Differential Diagnosis – Forms of Acne
The diagnosis is usually easy, but in some cases, it can be confused with folliculitis, rosacea or perioral dermatitis instead of inflammatory acne.
Acne vulgaris must be differentiated from acne caused by steroids, which is a side effect of oral or topical steroid use. There should also be a distinction made from lupus miliaris disseminatus faciei, as well as verruca plana. Acne-like eruptions are caused by immunosuppressants which are not the same as acne vulgaris. Additionally, acne may co-exist with endocrine disorders. Patients with hyperandrogenism may also have acne and other signs of increased androgen levels, such as hirsutism or abnormal menstrual cycles and acne may also, in some cases, coexist with Polycystic Ovary Syndrome (CPD) or congenital adrenal hyperplasia.
Finally, it is important to differentiate acne from other types, such as cosmetic acne, neonatal acne and acne excoriée (scratched or picked pimples).
Depending on the severity, acne is categorised as follows:
- Inflammatory acne
- Mild Inflammatory Acne– comedones, small papules and pustules
- Moderate Inflammatory Acne – papules-pustules and a few nodules
- Severe Inflammatory Acne – confluent nodules and cysts, a risk of scarring
Severe forms of acne are listed below:
- Acne Fulminans
Acne fulminans is a rare and severe form of acne vulgaris, occurring almost exclusively in young males. Patients suffer from an acute onset of painful, nodular, and occasionally ulcerative acne lesions concentrated on the chest, shoulders, back, and face. Fever, leukocytosis, and musculoskeletal pain may also be present, and the skin lesions usually result in permanent scarring. Osteolytic bone lesions may be present, especially in the clavicle, sternum, and long bones.
- Acne Conglobata
Acne conglobata is a suppurative form of acne vulgaris, which forms pus. It is usually chronic and mostly seen amongst men between the ages of 18 and 30. Its symptoms include cysts, abscesses, and sinus tracts and it often heals, leaving behind cosmetically disfiguring keloidal scars. It is associated with musculoskeletal disorders (synovitis, arthritis, hyperostosis, osteitis) with skin conditions, (palmoplantar pustulosis) and acne conglobata. In addition, sacroiliitis (inflammation of the sacroiliac joint) may also occur, with or without peripheral arthropathy (inflammatory bowel disease) or hidradenitis suppurativa (pimple-like bumps most common underarm or in the groin).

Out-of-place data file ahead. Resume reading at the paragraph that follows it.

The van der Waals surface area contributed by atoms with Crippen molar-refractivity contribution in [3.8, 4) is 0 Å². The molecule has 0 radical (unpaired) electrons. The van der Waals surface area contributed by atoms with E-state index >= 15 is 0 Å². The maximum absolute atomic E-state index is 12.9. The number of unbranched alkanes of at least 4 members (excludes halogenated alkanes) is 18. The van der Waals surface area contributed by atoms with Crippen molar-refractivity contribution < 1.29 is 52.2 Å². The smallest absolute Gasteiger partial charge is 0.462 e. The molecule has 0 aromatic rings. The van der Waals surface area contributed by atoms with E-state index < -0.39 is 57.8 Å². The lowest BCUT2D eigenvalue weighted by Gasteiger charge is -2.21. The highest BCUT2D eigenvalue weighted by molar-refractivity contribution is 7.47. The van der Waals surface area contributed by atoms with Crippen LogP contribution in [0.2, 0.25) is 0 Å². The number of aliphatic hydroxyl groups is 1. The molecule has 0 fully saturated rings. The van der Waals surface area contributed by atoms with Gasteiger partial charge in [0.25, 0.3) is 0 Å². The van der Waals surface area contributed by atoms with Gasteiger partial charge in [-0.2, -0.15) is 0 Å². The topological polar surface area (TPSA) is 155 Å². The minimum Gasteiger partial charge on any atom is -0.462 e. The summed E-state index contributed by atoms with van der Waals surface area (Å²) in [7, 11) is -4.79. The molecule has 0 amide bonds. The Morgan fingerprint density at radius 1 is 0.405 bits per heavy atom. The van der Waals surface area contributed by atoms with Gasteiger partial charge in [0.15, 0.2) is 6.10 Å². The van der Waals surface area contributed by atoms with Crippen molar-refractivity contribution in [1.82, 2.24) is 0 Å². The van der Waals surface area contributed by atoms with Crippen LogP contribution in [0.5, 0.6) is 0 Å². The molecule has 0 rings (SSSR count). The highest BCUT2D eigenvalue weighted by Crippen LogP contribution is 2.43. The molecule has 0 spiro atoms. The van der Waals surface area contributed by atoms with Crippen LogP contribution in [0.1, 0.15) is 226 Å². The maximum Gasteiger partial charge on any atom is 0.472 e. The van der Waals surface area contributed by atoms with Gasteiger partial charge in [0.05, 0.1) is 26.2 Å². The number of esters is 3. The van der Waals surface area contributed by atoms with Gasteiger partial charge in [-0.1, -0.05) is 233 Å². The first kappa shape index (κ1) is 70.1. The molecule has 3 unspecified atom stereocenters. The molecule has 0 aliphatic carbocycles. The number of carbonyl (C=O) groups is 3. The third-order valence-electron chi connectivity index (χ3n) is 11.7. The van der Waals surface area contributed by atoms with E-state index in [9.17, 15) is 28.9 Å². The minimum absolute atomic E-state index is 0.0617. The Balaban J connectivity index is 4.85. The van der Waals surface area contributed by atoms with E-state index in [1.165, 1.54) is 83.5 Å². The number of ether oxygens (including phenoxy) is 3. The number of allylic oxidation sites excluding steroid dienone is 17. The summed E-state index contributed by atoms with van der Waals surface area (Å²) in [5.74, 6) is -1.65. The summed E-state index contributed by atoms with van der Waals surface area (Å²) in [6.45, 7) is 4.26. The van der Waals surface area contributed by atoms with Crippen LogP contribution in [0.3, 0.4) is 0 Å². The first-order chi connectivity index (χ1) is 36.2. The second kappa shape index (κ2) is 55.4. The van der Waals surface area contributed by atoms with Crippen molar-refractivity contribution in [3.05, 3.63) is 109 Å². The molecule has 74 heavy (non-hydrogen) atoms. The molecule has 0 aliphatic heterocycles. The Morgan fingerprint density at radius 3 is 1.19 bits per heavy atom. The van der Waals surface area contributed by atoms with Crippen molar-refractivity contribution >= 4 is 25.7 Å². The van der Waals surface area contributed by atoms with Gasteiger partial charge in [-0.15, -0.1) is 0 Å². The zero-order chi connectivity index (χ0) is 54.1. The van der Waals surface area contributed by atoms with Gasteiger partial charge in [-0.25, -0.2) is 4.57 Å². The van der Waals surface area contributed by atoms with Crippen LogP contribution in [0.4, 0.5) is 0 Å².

- Pyoderma Faciale
Pyoderma faciale is a relatively rare condition, which occurs with the sudden onset of coalescent fluctuant cysts, nodules, and papules. It is usually confined to the face and occurs exclusively in women between the ages of 15-46. Pyoderma faciale seems to be a severe form of rosacea and most patients develop scars.
- Gram–Negative Folliculitis
This is a bacterial infection, characterised by pustules and cysts. It is assumed that it is likely to occur as a complication resulting from the long-term use of antibiotic therapy administered for acne vulgaris. It is a rare condition, and at the moment, it is not known whether it is more common in men or women. Its clinical characteristics include the sudden appearance of many small pustules, while in some cases nodular lesions are also present in the area around the mouth and nose due to the excessive production of Gram-negative organisms.
Other forms of Acne:
- Αcne Cosmetica
Acne Cosmetica (caused or aggravated by cosmetics/hair care products) affects women over the age of 20 usually those without a history of acne but also those who suffered from acne during puberty during hormonal breakouts. The acne lesions are mainly small, appearing as scattered closed comedones on the face, neck, hairline and scalp. These itchy pink bumps can occur in males and females and develop over a period of weeks or months as the use of hair styling products and lotions can travel to the forehead, cheeks and jaw. Deep-seated nodules and closed comedones with hyperpigmentation may also occur which tend to heal very slowly.
- Pomade Acne
Pomade acne is actually eczema and consists of numerous, closely set closed comedones. The repeated use of various scented ointments or oil for dressing the hair (pomade) can induce acne-like eruptions just like greasy or oily sunscreen preparations and heavy make-up bases can also cause an outbreak.
- Acne excoriée
Acne excoriée is a type of acne most commonly seen in adolescent girls. It is a self-inflicted skin condition, in which the individual feels compelled to squeeze, scratch or pick the acne lesions resulting in scabs and scars. Acne excoriée is often precipitated by emotional stress and anxiety, and sufferers of the condition may also have an undiagnosed psychologic disorder.
- Periorificial Dermatitis
Periorificial or perioral dermatitis is an inflammatory rash characterised by clusters of itchy small red papules, dry flaky skin and a burning irritation which appear around the mouth, eyes and the nose. It is quite common in young women and children, less so in men. The exact cause of periorificial dermatitis is not understood but it may be related to:
- nasal steroids, steroid inhalers, and oral steroids
- cosmetic creams, make-up and sunscreens
- fluorinated toothpaste
- neglecting to wash the face
- hormonal changes and/or oral contraceptives
- topical steroids – corticosteroid medications
A less common variant of periorificial dermatitis is granulomatous dermatitis which is characterised by subcutaneous plaques, annular lesions or nodules predominantly in the lateral walls of the thorax, abdomen and surface of the thighs.